Revisiting some of these links now that Peep is doing some book learning.
Free online Science stuff for smallies:
The Lab of Mr Q – From Scott McQuerry who said, “If it stinks, it’s chemistry. If it’s slimy, it’s biology. And if it doesn’t work, it’s physics”, you can download the entire Elementary Life Science Book for FREE! It includes a teacher’s manual (about 400 pages or so!) and student textbook with experiments, worksheets, tests and answer keys (another 400 pages or so!).
Adventures in Chemistry … lots of fun stuff to learn, like “What do braces and satellites have in common?” … Cool experiments and resources for teachers too.
Inquiry In Action – resources to help you teach physical science and chemistry concepts. Download their 470-page book for free here.
Chemical Educational Foundation – CEF is a non-profit organization dedicated to promoting youth science education, has developed a K-8 science curriculum supplement called the You Be The Chemist® Activity Guides. There are 2 manuals – one for K-4 and one for 5-8. Over a thousand pages of geeky goodness… Very cool, no?
Magic School Bus Science in 180 Days – You will need access to the Magic School bus episodes. This guide is a gem – it has LIVING book recommendations to supplement your Sciencey days! Woo-hoo!
Marz … you have your work cut out for you… bwahahahaha! ;)
Rader’s Biology4Kids … a very nice start to cover the basics of Biology. The site has information on cell structure, cell function, scientific studies, plants, vertebrates, invertebrates, and other life science topics. (Check out the full list of their bio core topics here.)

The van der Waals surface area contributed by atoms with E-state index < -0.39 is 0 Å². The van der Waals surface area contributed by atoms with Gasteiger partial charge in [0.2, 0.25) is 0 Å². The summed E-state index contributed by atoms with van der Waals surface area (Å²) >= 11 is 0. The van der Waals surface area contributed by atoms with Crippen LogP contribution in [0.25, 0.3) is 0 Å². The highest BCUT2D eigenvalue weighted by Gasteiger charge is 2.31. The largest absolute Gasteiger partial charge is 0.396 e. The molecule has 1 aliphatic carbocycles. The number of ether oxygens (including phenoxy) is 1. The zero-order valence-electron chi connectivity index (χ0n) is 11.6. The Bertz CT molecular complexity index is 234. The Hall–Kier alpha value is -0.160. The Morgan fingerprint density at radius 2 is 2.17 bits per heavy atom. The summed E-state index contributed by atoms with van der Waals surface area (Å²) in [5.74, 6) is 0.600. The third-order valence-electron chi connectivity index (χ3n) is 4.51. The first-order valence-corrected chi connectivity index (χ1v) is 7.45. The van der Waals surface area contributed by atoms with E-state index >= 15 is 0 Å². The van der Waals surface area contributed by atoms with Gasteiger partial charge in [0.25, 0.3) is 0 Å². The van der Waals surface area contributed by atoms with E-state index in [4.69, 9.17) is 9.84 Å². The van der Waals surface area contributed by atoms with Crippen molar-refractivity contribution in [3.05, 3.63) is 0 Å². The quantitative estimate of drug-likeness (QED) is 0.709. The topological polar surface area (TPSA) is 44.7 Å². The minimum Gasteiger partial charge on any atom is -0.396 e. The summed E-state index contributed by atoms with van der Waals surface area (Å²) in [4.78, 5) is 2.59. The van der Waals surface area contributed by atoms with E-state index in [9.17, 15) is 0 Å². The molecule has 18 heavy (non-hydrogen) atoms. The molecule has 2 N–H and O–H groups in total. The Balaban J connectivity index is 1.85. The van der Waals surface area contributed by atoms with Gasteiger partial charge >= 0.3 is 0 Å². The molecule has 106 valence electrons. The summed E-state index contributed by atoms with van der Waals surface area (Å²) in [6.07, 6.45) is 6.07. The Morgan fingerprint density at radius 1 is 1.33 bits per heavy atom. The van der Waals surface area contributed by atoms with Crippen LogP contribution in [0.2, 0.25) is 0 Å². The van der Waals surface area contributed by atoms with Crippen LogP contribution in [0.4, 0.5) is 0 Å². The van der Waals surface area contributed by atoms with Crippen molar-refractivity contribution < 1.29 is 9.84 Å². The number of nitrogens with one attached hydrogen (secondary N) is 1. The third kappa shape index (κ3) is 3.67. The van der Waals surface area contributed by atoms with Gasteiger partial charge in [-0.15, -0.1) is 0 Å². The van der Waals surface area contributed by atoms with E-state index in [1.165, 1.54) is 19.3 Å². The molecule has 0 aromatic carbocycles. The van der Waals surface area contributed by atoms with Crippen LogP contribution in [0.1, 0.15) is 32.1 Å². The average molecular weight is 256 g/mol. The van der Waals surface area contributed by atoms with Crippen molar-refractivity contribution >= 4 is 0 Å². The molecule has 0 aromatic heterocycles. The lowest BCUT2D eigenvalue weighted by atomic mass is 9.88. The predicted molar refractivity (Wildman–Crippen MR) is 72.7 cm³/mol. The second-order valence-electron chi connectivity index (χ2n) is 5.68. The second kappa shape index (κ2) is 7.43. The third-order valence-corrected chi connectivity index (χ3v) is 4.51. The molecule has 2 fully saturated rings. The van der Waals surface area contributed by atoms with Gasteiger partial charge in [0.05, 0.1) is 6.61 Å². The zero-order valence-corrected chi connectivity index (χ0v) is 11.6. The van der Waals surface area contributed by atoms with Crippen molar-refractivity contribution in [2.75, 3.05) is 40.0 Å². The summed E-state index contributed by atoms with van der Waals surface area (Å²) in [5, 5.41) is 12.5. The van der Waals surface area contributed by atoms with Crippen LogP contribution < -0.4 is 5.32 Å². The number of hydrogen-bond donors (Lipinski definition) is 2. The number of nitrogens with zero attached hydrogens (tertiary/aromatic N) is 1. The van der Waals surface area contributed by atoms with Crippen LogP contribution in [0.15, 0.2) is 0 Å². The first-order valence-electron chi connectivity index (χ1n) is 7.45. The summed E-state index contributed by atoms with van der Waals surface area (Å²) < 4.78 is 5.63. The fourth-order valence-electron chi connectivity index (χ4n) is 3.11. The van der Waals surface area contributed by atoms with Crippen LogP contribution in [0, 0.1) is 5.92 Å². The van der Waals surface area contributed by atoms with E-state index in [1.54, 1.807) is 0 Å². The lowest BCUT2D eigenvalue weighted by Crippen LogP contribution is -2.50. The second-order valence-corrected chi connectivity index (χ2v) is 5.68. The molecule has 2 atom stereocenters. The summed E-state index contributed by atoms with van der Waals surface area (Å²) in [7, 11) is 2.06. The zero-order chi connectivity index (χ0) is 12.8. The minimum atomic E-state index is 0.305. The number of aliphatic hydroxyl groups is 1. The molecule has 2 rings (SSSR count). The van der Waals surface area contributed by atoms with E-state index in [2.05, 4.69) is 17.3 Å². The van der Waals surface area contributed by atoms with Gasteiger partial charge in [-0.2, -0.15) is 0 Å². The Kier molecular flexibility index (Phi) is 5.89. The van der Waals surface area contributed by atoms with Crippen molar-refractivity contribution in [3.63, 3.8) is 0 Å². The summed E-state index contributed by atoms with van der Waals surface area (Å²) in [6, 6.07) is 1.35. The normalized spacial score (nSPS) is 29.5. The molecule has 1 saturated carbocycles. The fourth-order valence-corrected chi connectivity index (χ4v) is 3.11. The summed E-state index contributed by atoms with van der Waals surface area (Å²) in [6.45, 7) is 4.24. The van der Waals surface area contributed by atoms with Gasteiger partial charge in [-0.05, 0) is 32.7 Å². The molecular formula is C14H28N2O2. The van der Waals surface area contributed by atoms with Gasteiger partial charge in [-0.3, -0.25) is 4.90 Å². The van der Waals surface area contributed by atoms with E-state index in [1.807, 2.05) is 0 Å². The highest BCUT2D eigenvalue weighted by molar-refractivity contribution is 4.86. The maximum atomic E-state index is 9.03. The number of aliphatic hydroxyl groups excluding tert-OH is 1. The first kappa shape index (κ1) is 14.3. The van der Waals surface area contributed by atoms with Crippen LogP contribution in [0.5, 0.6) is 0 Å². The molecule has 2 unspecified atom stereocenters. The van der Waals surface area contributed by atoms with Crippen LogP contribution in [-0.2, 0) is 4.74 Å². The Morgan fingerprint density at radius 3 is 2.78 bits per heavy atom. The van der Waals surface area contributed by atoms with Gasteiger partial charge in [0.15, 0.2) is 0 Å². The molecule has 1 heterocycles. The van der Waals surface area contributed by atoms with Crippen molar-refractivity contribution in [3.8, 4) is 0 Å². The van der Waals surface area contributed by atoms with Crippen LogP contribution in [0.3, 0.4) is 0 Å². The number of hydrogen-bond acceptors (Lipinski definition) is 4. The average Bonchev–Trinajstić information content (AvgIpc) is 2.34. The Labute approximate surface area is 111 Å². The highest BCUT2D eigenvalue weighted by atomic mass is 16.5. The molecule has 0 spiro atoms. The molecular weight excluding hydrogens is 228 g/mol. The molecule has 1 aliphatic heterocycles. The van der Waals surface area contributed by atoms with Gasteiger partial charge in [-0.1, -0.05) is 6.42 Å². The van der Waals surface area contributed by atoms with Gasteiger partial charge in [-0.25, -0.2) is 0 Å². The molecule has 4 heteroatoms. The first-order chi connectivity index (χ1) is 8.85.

“Children’s aptitude for knowledge and their eagerness for it made for the conclusion that the field of a child’s knowledge may not be artificially restricted, that he has a right to and necessity for as much and as varied knowledge as he is able to receive; and that the limitations in his curriculum should depend only upon the age at which he must leave school; in a word, a common curriculum (up to the age of say, fourteen or fifteen) appears to be due to all children.
We have left behind the feudal notion that intellect is a class prerogative, that intelligence is a matter of inheritance and environment; inheritance, no doubt, means much but everyone has a very mixed inheritance; environment makes for satisfaction or uneasiness, but education is of the spirit and is not to be taken in by the eye or effected by the hand; mind appeals to mind and thought begets thought and that is how we become educated.”
~ (Charlotte Mason, Philosophy of Education, p. 12)
I am trying to get into a better habit of curating. I have amassed a collection of quotations, ideas for books and a huge assortment of links to crafts and homeschool materials, but they are all on various devices and in the deep recesses of my head ;) I am now slowly sieving through this stockpile and attempting to transcribe them into my commonplace book.
You might wonder why I should bother when I can just digitise everything. The fact is, it doesn’t really work for me. I have used Pinterest, saved links into bookmarks and even considered using apps like Evernote. All of this should have made me more organized, but I got nowhere to actually synthesizing the information and translating it into actual beneficial knowledge. Cutting and pasting is very quick… for me, though, the pen is mightier than the keyboard. I need more than a cursory glance and prefer a physical repository of ideas.
These are the things I am keeping in my commonplace book:
passages from books that I especially like
supplications from the Quran and Sunnah
Do you keep a commonplace book? What do you journal about?